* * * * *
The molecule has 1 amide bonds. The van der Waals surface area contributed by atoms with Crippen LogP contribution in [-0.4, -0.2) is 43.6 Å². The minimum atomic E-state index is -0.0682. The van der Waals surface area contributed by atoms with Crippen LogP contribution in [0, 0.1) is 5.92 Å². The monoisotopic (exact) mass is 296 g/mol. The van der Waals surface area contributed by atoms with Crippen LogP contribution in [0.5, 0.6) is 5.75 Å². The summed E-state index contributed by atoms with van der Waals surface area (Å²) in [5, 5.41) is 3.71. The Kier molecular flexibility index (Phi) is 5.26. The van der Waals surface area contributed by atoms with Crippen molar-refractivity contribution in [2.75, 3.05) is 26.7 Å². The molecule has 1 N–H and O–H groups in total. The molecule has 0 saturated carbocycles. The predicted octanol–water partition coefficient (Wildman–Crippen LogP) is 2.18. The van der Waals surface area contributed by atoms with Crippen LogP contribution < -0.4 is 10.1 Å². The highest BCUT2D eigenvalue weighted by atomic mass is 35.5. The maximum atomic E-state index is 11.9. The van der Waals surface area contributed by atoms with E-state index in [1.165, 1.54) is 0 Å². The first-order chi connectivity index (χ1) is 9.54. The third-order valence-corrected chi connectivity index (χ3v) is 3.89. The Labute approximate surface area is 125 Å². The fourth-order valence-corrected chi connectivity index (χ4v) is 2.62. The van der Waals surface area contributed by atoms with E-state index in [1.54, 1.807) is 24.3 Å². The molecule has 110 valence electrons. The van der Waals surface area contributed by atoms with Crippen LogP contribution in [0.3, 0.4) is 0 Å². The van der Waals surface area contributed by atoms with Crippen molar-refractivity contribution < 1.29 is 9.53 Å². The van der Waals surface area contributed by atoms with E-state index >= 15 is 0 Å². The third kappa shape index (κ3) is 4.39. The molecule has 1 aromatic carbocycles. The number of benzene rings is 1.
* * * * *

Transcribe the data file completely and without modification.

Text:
The molecule has 1 amide bonds. The van der Waals surface area contributed by atoms with Crippen LogP contribution in [-0.4, -0.2) is 43.6 Å². The minimum atomic E-state index is -0.0682. The van der Waals surface area contributed by atoms with Crippen LogP contribution in [0, 0.1) is 5.92 Å². The monoisotopic (exact) mass is 296 g/mol. The van der Waals surface area contributed by atoms with Crippen LogP contribution in [0.5, 0.6) is 5.75 Å². The summed E-state index contributed by atoms with van der Waals surface area (Å²) in [5, 5.41) is 3.71. The Kier molecular flexibility index (Phi) is 5.26. The van der Waals surface area contributed by atoms with Crippen molar-refractivity contribution in [2.75, 3.05) is 26.7 Å². The molecule has 1 N–H and O–H groups in total. The molecule has 0 saturated carbocycles. The predicted octanol–water partition coefficient (Wildman–Crippen LogP) is 2.18. The van der Waals surface area contributed by atoms with Crippen LogP contribution < -0.4 is 10.1 Å². The highest BCUT2D eigenvalue weighted by atomic mass is 35.5. The maximum atomic E-state index is 11.9. The van der Waals surface area contributed by atoms with E-state index in [1.165, 1.54) is 0 Å². The first-order chi connectivity index (χ1) is 9.54. The third-order valence-corrected chi connectivity index (χ3v) is 3.89. The Labute approximate surface area is 125 Å². The fourth-order valence-corrected chi connectivity index (χ4v) is 2.62. The van der Waals surface area contributed by atoms with E-state index in [1.54, 1.807) is 24.3 Å². The molecule has 110 valence electrons. The van der Waals surface area contributed by atoms with Crippen LogP contribution in [0.3, 0.4) is 0 Å². The van der Waals surface area contributed by atoms with Crippen molar-refractivity contribution < 1.29 is 9.53 Å². The van der Waals surface area contributed by atoms with E-state index >= 15 is 0 Å². The third kappa shape index (κ3) is 4.39. The molecule has 1 aromatic carbocycles. The number of benzene rings is 1.